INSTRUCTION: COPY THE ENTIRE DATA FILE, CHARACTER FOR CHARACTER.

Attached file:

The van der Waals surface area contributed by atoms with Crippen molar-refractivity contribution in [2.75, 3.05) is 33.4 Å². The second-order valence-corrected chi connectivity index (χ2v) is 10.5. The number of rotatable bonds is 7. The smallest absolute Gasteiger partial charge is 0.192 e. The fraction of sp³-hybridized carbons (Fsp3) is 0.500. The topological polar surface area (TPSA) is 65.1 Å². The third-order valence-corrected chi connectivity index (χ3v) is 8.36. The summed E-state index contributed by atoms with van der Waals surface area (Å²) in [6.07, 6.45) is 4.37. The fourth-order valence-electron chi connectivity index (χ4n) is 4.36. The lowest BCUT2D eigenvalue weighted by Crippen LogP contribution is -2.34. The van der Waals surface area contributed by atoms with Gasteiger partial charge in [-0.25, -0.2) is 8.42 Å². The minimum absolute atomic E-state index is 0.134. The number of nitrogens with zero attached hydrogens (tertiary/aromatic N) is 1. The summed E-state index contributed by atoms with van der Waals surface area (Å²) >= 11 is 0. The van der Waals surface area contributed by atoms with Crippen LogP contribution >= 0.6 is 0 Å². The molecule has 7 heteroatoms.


The van der Waals surface area contributed by atoms with Crippen molar-refractivity contribution in [2.75, 3.05) is 33.4 Å². The second-order valence-corrected chi connectivity index (χ2v) is 10.5. The number of rotatable bonds is 7. The smallest absolute Gasteiger partial charge is 0.192 e. The fraction of sp³-hybridized carbons (Fsp3) is 0.500. The topological polar surface area (TPSA) is 65.1 Å². The third-order valence-corrected chi connectivity index (χ3v) is 8.36. The summed E-state index contributed by atoms with van der Waals surface area (Å²) in [6.07, 6.45) is 4.37. The fourth-order valence-electron chi connectivity index (χ4n) is 4.36. The lowest BCUT2D eigenvalue weighted by Crippen LogP contribution is -2.34. The van der Waals surface area contributed by atoms with Gasteiger partial charge in [-0.25, -0.2) is 8.42 Å². The minimum absolute atomic E-state index is 0.134. The number of nitrogens with zero attached hydrogens (tertiary/aromatic N) is 1. The summed E-state index contributed by atoms with van der Waals surface area (Å²) >= 11 is 0. The van der Waals surface area contributed by atoms with Crippen LogP contribution >= 0.6 is 0 Å². The molecule has 7 heteroatoms.